pHone calls are underused

Some school programmes aim to reach parents who do not usually participate in their children's education.

Some school programmes aim to reach parents who do not usually participate in their children's education.

Such programmes provide flexible scheduling for school events and parent-teacher conferences, inform parents about what their children are learning, and help parents create a supportive environment for children's learning at home.

Many schools have responded to the needs of working parents by scheduling conferences in the evening as well as during the day, and by scheduling school events at different times of the day throughout the year.

It is important for teachers to keep the lines of communication open. This involves not only sending regular newsletters and notes, but also obtaining information from parents. Phone calls are a greatly under-used technique for keeping in touch.

A teacher usually calls a parent to report a child's inappropriate behaviour or academic failure. But teachers can use phone calls to let parents know about positive behaviour and to get input. Parents justifiably become defensive if they think that every phone call will bring a bad report. If teachers accustom parents to receiving regular calls just for keeping in touch, it is easier to discuss problems when they occur.

Teachers need to consider families' lifestyles and cultural backgrounds when planning home activities. But, some activities can be adapted to almost any home situation. These are activities that parents or children engage in on a day-to-day basis.

Teachers can encourage parents and children to do these activities together, and can focus on the opportunities that the activities provide for learning. For example, though television viewing is a pastime for most children and adults, they do not often watch shows together. Teachers can suggest appropriate programmes and send home questions for families to discuss. This discussion can be carried over into class.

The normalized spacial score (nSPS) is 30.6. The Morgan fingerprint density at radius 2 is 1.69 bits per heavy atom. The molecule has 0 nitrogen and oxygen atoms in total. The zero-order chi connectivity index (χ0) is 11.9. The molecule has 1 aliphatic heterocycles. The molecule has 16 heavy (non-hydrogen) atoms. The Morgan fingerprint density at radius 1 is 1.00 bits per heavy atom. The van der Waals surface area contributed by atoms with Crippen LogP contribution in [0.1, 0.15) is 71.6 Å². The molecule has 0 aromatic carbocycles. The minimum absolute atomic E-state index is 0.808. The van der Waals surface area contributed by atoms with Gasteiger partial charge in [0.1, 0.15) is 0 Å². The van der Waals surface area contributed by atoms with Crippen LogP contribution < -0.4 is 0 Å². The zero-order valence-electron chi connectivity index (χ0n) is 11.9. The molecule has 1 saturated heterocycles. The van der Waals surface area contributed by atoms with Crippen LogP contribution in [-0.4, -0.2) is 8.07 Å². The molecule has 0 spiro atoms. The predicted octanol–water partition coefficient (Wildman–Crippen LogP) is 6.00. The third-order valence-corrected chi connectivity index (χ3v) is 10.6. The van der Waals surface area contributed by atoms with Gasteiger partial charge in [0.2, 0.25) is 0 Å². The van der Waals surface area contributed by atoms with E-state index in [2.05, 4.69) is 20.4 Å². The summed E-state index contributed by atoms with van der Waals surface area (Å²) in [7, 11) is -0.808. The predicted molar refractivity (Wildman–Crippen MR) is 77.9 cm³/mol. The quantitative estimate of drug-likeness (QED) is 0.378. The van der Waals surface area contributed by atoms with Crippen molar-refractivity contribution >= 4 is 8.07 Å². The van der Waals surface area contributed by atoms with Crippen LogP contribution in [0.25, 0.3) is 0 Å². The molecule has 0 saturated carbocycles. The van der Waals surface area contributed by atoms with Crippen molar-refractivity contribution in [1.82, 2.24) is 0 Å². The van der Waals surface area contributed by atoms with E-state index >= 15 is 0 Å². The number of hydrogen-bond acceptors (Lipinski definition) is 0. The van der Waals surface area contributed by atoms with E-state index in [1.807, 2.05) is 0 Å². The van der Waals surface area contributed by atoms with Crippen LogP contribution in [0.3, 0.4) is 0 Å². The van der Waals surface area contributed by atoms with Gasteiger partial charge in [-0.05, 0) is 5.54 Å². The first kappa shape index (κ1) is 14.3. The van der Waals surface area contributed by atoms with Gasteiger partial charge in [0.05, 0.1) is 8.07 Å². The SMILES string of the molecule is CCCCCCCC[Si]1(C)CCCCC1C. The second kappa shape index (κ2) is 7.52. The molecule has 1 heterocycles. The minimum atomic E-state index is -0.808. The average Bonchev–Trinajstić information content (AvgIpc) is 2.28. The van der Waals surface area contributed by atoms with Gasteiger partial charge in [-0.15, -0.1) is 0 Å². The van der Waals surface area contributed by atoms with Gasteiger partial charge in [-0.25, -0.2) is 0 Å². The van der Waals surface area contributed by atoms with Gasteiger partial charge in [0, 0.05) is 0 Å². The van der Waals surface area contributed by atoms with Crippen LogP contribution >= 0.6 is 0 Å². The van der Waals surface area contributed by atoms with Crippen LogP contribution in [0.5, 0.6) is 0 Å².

Busy parents can include children in such everyday activities as preparing a meal or grocery shopping. Teachers can also suggest that parents set aside time each day to talk with their children about school.

Parents might find this difficult if they have little idea of what occurs in school. Notes on what the children have been working on are helpful. Parents and children can discuss current events using teacher-provided questions. Teachers often suggest the activity of reading aloud to children. Reading to children is an important factor in increasing their interest and ability in reading. Teachers can also encourage children to read to parents.

In areas where children may not have many books, schools can lend books, and teachers can provide questions for parents and children to discuss.

Home activities allow parents flexibility in scheduling, provide opportunities for parents and children to spend time together, and offer a relaxed setting. To be most beneficial, home activities should be interesting and meaningful - not trivial tasks that parents and children have to "get through."

When teachers plan home activities, they often think in terms of worksheets or homework that will reinforce skills learnt in school. But parents often grow tired of the endless stream of papers to be checked and the time spent on "busywork". Another danger of home activities is the possibility that there may arise an unclear distinction of roles, with teachers expecting parents to "teach" at home. -Kids Source